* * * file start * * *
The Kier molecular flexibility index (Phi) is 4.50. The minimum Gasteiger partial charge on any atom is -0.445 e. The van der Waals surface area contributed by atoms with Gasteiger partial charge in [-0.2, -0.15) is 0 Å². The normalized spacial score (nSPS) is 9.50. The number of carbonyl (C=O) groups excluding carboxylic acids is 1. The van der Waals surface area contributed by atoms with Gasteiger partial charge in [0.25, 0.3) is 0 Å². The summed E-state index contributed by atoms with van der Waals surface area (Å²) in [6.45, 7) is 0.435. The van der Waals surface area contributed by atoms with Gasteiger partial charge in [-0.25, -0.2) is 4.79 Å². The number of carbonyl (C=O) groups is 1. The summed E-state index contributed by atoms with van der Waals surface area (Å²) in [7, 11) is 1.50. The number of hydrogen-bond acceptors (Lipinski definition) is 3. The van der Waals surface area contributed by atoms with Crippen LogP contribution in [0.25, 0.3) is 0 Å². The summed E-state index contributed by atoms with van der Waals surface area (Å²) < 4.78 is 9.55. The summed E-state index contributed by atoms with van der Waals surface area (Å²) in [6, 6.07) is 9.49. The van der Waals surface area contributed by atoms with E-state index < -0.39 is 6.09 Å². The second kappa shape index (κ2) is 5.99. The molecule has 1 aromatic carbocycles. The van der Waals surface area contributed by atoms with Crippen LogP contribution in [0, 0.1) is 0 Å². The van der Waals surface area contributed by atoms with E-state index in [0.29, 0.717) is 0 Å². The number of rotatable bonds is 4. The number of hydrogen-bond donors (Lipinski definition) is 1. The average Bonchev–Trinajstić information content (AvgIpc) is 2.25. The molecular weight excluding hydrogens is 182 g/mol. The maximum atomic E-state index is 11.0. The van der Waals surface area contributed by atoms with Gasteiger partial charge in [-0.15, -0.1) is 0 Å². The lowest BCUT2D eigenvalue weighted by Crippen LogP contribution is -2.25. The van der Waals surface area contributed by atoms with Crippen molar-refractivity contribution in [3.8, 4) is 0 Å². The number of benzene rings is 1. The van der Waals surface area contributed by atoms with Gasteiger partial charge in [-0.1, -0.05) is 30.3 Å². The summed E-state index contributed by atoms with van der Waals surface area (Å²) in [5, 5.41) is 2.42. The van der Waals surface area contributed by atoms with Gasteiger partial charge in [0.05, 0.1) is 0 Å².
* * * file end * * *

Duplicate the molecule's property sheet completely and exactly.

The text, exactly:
The Kier molecular flexibility index (Phi) is 4.50. The minimum Gasteiger partial charge on any atom is -0.445 e. The van der Waals surface area contributed by atoms with Gasteiger partial charge in [-0.2, -0.15) is 0 Å². The normalized spacial score (nSPS) is 9.50. The number of carbonyl (C=O) groups excluding carboxylic acids is 1. The van der Waals surface area contributed by atoms with Gasteiger partial charge in [0.25, 0.3) is 0 Å². The summed E-state index contributed by atoms with van der Waals surface area (Å²) in [6.45, 7) is 0.435. The van der Waals surface area contributed by atoms with Gasteiger partial charge in [-0.25, -0.2) is 4.79 Å². The number of carbonyl (C=O) groups is 1. The summed E-state index contributed by atoms with van der Waals surface area (Å²) in [7, 11) is 1.50. The number of hydrogen-bond acceptors (Lipinski definition) is 3. The van der Waals surface area contributed by atoms with Crippen LogP contribution in [0.25, 0.3) is 0 Å². The summed E-state index contributed by atoms with van der Waals surface area (Å²) < 4.78 is 9.55. The summed E-state index contributed by atoms with van der Waals surface area (Å²) in [6, 6.07) is 9.49. The van der Waals surface area contributed by atoms with E-state index < -0.39 is 6.09 Å². The second kappa shape index (κ2) is 5.99. The molecule has 1 aromatic carbocycles. The van der Waals surface area contributed by atoms with Crippen LogP contribution in [0, 0.1) is 0 Å². The van der Waals surface area contributed by atoms with E-state index in [0.29, 0.717) is 0 Å². The number of rotatable bonds is 4. The number of hydrogen-bond donors (Lipinski definition) is 1. The average Bonchev–Trinajstić information content (AvgIpc) is 2.25. The molecular weight excluding hydrogens is 182 g/mol. The maximum atomic E-state index is 11.0. The van der Waals surface area contributed by atoms with Gasteiger partial charge in [-0.15, -0.1) is 0 Å². The lowest BCUT2D eigenvalue weighted by Crippen LogP contribution is -2.25. The van der Waals surface area contributed by atoms with Crippen molar-refractivity contribution in [3.8, 4) is 0 Å². The number of benzene rings is 1. The van der Waals surface area contributed by atoms with Gasteiger partial charge in [-0.1, -0.05) is 30.3 Å². The summed E-state index contributed by atoms with van der Waals surface area (Å²) in [5, 5.41) is 2.42. The van der Waals surface area contributed by atoms with Gasteiger partial charge in [0.05, 0.1) is 0 Å².